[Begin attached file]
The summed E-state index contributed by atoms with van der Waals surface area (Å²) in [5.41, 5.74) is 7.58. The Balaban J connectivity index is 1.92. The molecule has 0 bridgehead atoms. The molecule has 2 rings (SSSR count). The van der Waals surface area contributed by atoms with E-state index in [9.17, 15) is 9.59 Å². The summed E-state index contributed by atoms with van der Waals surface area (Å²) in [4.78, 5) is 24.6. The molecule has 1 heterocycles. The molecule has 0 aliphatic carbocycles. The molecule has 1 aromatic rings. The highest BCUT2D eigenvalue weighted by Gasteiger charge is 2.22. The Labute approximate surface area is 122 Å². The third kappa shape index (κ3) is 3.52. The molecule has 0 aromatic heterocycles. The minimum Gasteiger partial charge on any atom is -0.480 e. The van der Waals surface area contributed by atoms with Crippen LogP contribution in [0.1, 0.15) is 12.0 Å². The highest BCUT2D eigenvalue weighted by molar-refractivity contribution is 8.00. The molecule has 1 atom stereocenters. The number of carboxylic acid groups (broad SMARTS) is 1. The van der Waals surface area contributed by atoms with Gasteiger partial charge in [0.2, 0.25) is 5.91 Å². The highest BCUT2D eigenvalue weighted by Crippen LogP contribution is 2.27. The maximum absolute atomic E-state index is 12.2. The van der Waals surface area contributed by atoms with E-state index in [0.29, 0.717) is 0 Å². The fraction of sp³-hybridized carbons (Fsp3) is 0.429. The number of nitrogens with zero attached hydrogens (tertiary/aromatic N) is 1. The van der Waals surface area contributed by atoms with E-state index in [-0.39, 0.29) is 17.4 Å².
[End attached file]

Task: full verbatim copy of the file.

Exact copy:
The summed E-state index contributed by atoms with van der Waals surface area (Å²) in [5.41, 5.74) is 7.58. The Balaban J connectivity index is 1.92. The molecule has 0 bridgehead atoms. The molecule has 2 rings (SSSR count). The van der Waals surface area contributed by atoms with E-state index in [9.17, 15) is 9.59 Å². The summed E-state index contributed by atoms with van der Waals surface area (Å²) in [4.78, 5) is 24.6. The molecule has 1 heterocycles. The molecule has 0 aliphatic carbocycles. The molecule has 1 aromatic rings. The highest BCUT2D eigenvalue weighted by Gasteiger charge is 2.22. The Labute approximate surface area is 122 Å². The third kappa shape index (κ3) is 3.52. The molecule has 0 aromatic heterocycles. The minimum Gasteiger partial charge on any atom is -0.480 e. The van der Waals surface area contributed by atoms with Crippen LogP contribution in [0.1, 0.15) is 12.0 Å². The highest BCUT2D eigenvalue weighted by molar-refractivity contribution is 8.00. The molecule has 1 atom stereocenters. The number of carboxylic acid groups (broad SMARTS) is 1. The van der Waals surface area contributed by atoms with Gasteiger partial charge in [0.2, 0.25) is 5.91 Å². The highest BCUT2D eigenvalue weighted by Crippen LogP contribution is 2.27. The maximum absolute atomic E-state index is 12.2. The van der Waals surface area contributed by atoms with E-state index in [0.29, 0.717) is 0 Å². The fraction of sp³-hybridized carbons (Fsp3) is 0.429. The number of nitrogens with zero attached hydrogens (tertiary/aromatic N) is 1. The van der Waals surface area contributed by atoms with E-state index in [-0.39, 0.29) is 17.4 Å².